I have been in New York on business for the past couple weeks. Every time someone finds out I'm from Chicago, the reply is always something like "Yo... Chicago is going crazy right now." Then they quote something to me about the latest death toll in my hometown. Honestly, I don't wanna hear that shit. I grew up around gang violence and poverty. It wasn't until I witnessed a murder/suicide in the apartment across the hall from me that I decided to save up money and leave the hood for good.
One of my friends who runs a prominent hip hop blog here in New York asked me why Chicago is so much worse this year and why our city is so bad that people like Chief Keef were able to build a buzz by "talking that little kid street shit." I looked him in his eyes and said "Because people like you publicize it. You helped make Chief Keef a star. People in Chicago finally get to see someone from the block getting fame, and it just so happens the rappers from Chicago who y'all choose to acknowledge are on some goon shit. So don't talk to me about the violence in my city. You contributed."
He didn't have a reply.
People can try to blame artists like Chief Keef (I refuse to acknowledge the existence of Lil Mouse) for the recent rise in violence in Chicago streets, but if you really wanna make the point that their "negative message" is the reason for the crime then don't you have to point the finger at the media outlets that publicize them? Don't you have to blame international superstar Kanye for hopping on Chief Keef's song and getting him recognition? Don't you have to blame the makers of Pitchfork's "Selector" series for interviewing Chief Keef in a gun range? Don't you have to blame all the hip hop sites (whose names I have been asked not to mention) who booked Chief Keef for hella shows and give him prominent features on their site?
Even the major publication that I write for gave Chief Keef a cover story in the paper. They knew about his music's content but they featured him anyway. There are plenty of talented artists with less violent messages who they can feature. For example, Rockie Fresh is a dope lyricist from Chicago who recently got signed to Maybach Music Group. Rockie is awesome. Where is his newspaper cover? And personally, if I had not become a freelance writer for the paper and was allowed to tell my own story, I might have never been featured in the paper at all! When it comes to rap in Chicago, only the goon shit seems to get the spotlight. If you don't believe me, ask any rapper from Chicago who isn't a goon.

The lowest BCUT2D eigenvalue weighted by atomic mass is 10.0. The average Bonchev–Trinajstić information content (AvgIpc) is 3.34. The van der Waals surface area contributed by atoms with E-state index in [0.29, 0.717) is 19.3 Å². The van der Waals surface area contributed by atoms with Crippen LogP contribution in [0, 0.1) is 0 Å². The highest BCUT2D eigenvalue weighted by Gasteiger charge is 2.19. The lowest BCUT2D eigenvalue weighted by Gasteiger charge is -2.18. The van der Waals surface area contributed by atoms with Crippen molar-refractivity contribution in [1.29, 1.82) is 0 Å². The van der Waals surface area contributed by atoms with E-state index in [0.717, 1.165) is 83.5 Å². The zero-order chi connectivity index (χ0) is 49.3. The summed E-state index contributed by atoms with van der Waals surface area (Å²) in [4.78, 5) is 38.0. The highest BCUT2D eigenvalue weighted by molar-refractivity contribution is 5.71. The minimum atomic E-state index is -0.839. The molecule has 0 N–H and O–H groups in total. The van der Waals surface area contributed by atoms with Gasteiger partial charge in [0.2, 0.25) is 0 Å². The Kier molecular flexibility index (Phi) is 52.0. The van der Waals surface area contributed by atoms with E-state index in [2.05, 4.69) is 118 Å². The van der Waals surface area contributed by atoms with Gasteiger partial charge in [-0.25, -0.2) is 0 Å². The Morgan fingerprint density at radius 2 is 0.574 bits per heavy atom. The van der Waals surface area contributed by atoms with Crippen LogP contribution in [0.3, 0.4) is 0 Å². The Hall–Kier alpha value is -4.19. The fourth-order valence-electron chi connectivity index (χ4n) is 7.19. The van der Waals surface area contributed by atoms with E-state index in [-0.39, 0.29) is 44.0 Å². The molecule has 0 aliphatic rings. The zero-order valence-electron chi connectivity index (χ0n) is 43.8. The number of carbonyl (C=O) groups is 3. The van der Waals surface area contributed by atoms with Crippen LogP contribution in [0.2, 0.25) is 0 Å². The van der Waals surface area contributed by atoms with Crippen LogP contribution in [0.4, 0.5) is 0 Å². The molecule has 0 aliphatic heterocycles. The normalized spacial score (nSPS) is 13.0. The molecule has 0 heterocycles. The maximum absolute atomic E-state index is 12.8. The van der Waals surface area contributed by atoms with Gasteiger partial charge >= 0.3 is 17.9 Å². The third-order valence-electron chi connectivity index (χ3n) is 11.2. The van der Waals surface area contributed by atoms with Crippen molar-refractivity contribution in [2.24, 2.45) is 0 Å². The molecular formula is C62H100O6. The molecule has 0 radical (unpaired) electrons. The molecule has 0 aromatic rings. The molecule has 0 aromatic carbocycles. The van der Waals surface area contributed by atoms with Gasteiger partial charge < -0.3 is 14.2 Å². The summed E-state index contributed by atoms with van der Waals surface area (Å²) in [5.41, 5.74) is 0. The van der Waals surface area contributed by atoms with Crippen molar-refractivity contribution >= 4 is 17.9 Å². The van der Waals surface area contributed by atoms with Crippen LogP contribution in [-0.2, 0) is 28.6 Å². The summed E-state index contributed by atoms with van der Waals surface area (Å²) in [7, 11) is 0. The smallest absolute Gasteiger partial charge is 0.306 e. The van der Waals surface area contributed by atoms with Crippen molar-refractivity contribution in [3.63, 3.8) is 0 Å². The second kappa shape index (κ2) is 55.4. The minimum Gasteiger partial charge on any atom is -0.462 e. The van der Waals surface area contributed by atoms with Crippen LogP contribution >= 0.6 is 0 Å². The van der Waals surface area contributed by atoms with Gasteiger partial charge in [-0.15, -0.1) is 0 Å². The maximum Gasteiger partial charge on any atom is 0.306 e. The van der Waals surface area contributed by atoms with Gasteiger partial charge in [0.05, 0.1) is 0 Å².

If it is true that life imitates art, and entertainment media helps to expose art, then that raises an important question, right? Whose doing more damage here, Chief Keef, who raps about the only lifestyle he knows, or the media and famous people who publicize him and expose his "negative message" to a larger audience?
The same press that publicizes goon shit are the ones reporting the numbers every time the death toll rises. There. I said it.
I have a love/hate relationship with Chicago hip hop. On one hand, if it wasn't for the fact that I rap I wouldn't be where I am today. In spite of the fact that I am also a singer and producer, most of my fans knew me as a rapper first. But in my city, I am an abnormality just because I don't rap about street shit at all. I remove myself from the situations I grew up around. I got abused, I was homeless, I experienced poverty, but I was able to get out. And I work hella hard so that I can stay out. Everybody is not that lucky. Many people in my city, ESPECIALLY people in the age group of Chief Keef and the rapper JoJo who was recently killed, can not get out of the hood because they can't afford it. And if they are a part of gang culture then it's hard to leave your neighborhood and start over, there are certain areas they can never live in because there WILL be a problem if a rival gang finds out about it.
Everybody likes to try to blame hip hop for the trouble in urban culture, and now Chief Keef is becoming the poster-child for what's wrong with Chicago. But let me clue you in... it's not just young people who listen to Chief Keef who are being killed in my city. People of all ages die over street violence. It's an ongoing thing that has been an issue in Chicago for decades. I don't know why the rest of the country is shocked by this, because we sure aren't. That is why I was not so impressed with President Obama's video message urging people in Chicago to stop the violence. I mean... how many gang-banging street dudes ACTUALLY heard it?
You can't change anything here by saying "stop the violence." You have to stop the unemployment, stop the crackhead parents who make it so kids have to raise themselves, stop the segregation that everybody keeps ignoring, stop the shittier schools in poorer neighborhoods, stop treating teachers like they should do more work for less money. I don't know how to solve these problems, they have been going on longer than I have been alive and I know that I am too young to understand why. I didn't even understand what it meant to feel safe until I moved outta the hood, and I am still getting used to it. Much of my family still live in some of the worst neighborhoods in Chicago. I rarely visit. I see how much worse it is there than the uppity area where I live now, and it makes me angry. But I am not so far removed from the hood that I don't take offense when people say that Chicago is going crazy right now, like we are just wild animals who aren't just reacting to the cards we've been dealt. For many of us, that craziness is all we know. And to most of you, our struggle is nothing but entertainment.